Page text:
Issue 282: Maintaining Momentum

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The Museum of North Vancouver: Not Another COVID Casualty

By Sandra Thomas, Freelance Writer

When a new museum is decades in the making, there’s a lot to consider. In the case of MONOVA: Museum and Archives of North Vancouver, those forty-plus years included a multitude of meaningful discussions with community members and Indigenous leaders, painstaking research to amass a collection of more than 9000 artifacts, and the undertaking to secure the ideal location — the historic Shipyards District of North Vancouver.

But in 2020, just when it looked as though the stars had finally aligned and construction of the new 16,000-square-foot museum was coming together enough to start considering dates for a public opening, COVID-19 reached a point of global crisis, bringing most of the world to an abrupt halt.

After Streetcar No. 153 was sold for scrap in 1946, it was at one point used as a chicken coop. The streetcar was discovered in a farmer’s field in the 1980s, restored and now sits in the lobby of MONOVA. Photo: Museum and Archives of North Vancouver

MONOVA director Wes Wenhardt says COVID-19 safety protocols were immediately introduced at the museum’s construction site and most meetings were moved online. “But I’ve done several of these projects and know you can’t build things remotely, you have to be on-site,” says Wenhardt. “If there’s a problem, people need to be in the same room to look at it and focus, and you can’t do that via email.”

Ironically, Wenhardt had to overcome his own challenges at the same time. A serious trail running injury resulted in him spending months in a wheelchair. “That happened Sunday, but on Monday, Laurel Lawry [Business Operations] and I had to present our revised business plan to City Council,” Wenhardt says of that online meeting. “I put a tie on, but no one knew I was in a wheelchair.”

An Indigenous welcome circle showcasing Sḵwx̱wú7mesh (Squamish), and Səl̓ílwətaɬ (Tsleil-Waututh) First Nations artefacts at the entrance to MONOVA. Photo: Museum and Archives of North Vancouver.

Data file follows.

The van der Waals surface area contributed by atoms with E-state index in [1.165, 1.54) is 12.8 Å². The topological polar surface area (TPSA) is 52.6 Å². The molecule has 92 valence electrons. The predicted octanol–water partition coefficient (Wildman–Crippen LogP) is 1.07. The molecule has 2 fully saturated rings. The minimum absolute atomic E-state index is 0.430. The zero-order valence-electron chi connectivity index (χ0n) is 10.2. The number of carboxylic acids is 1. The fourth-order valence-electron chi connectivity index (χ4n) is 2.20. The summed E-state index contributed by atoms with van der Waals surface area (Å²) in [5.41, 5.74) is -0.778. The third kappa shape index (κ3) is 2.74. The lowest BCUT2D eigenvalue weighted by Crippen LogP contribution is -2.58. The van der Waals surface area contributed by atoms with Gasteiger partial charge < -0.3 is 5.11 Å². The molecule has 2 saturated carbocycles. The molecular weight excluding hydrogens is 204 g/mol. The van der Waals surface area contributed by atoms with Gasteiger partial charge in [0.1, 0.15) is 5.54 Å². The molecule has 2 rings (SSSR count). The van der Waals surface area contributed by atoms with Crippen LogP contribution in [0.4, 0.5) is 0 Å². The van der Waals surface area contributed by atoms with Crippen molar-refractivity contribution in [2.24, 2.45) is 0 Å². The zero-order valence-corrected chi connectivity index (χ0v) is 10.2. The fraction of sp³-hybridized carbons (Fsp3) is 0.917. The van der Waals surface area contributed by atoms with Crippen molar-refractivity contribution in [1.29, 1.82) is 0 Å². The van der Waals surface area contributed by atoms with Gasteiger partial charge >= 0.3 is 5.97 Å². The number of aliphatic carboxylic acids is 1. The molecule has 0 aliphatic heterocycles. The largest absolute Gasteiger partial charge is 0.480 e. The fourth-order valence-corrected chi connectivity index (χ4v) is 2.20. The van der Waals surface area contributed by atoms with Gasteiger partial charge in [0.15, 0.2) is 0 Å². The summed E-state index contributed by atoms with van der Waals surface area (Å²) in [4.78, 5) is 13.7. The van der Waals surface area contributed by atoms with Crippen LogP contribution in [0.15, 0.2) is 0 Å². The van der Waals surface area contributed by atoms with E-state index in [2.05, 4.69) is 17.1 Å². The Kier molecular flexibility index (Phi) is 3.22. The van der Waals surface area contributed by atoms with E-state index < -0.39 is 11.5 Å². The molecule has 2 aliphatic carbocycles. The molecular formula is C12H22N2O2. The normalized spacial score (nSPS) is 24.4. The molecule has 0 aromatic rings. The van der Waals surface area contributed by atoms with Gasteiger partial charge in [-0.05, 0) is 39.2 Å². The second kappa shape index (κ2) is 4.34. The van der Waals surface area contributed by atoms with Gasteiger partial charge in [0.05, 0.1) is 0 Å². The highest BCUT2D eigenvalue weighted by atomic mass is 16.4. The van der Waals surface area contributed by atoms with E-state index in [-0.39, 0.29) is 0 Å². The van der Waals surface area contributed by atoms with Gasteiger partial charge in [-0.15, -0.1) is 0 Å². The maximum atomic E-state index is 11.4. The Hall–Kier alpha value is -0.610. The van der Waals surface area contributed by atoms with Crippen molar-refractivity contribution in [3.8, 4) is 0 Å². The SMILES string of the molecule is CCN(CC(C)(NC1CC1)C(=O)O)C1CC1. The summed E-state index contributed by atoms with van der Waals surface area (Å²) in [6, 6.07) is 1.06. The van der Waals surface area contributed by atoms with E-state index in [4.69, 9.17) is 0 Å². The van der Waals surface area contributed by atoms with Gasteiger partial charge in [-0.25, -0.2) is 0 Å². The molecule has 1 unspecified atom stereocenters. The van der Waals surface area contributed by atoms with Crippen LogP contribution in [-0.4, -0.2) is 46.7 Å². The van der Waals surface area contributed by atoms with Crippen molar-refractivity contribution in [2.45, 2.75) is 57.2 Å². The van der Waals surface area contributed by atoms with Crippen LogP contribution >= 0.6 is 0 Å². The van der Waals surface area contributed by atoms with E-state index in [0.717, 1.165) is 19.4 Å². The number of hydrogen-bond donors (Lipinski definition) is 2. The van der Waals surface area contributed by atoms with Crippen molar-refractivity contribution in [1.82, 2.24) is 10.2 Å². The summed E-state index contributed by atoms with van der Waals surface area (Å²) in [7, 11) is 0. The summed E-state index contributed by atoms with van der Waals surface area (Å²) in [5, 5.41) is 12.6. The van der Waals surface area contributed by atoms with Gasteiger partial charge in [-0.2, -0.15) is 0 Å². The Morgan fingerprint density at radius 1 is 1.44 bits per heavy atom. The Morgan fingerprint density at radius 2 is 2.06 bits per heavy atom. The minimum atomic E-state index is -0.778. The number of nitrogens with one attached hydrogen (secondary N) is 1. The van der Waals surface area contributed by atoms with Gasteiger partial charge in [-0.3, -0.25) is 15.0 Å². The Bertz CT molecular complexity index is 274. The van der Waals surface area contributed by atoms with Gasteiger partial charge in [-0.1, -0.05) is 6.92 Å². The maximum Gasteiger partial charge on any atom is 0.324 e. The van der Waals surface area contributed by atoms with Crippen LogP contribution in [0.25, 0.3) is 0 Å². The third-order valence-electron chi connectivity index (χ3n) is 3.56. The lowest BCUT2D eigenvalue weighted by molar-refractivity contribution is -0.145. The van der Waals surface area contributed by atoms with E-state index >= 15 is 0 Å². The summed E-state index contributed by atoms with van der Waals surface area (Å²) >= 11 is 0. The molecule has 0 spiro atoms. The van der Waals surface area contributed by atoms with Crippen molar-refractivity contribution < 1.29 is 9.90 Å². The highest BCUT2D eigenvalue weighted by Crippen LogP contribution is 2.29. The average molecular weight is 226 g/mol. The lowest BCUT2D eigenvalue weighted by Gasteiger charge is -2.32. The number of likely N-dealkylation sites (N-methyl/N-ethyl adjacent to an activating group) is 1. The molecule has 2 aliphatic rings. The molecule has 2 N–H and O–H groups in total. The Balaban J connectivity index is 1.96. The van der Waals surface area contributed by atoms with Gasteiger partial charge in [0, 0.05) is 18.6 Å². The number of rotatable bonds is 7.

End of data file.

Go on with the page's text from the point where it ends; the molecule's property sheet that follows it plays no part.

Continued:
The Twin Sister cedar wall panel, carved by Indigenous artist Wade Baker, signifies the extensive collaboration between MONOVA staff and the Sḵwx̱wú7mesh (Squamish) and Səl̓ílwətaɬ (Tsleil-Waututh) First Nations. Photo: Museum and Archives of North Vancouver

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Despite the challenges COVID-19 brought, the new museum opened to the public on December 4, 2021. Wenhardt notes the project could never have come together as it did without the hard work of staff and volunteers, private and public partnerships, assistance from both the City and District of North Vancouver, and more.

Dee Dhaliwal, chair of the North Vancouver Museum and Archives Commission, agrees. “The amazing work it took in the past year to open the museum has to be put into context of the decades of hard work it took of the different people who handed the baton to those running the final leg,” says Dhaliwal. She adds that while Covid was an added challenge, it wasn’t insurmountable. “It wasn’t ideal, but everyone was focused on trying to get this to be as inspiring a space as possible. Everything about its design just energized the group, and Covid wasn’t going to stop that.”

An interactive exhibit celebrating the history of the marine and shipping industries in North Vancouver. Photo: Museum and Archives of North Vancouver

This exhibit at the Museum of North Vancouver is dedicated to the area’s vital North Shore Rescue team. Photo: Museum and Archives of North Vancouver

Dhaliwal and Wenhardt concur the final phase of the project is a vital one: the completion of the temporary gallery, which will be key in helping the museum tell more stories of the North Shore. Wenhardt hopes the new gallery will draw even more residents and visitors to the museum, “We don’t want to be a community centre, we want to be the centre of the community.”

There was much to celebrate on opening day of MONOVA: Museum and Archives of North Vancouver, Dec. 4, 2021. (Dee Dhaliwal can be seen to the left in red. Wes Wenhardt is fifth from the right.) Photo: Museum and Archives of North Vancouver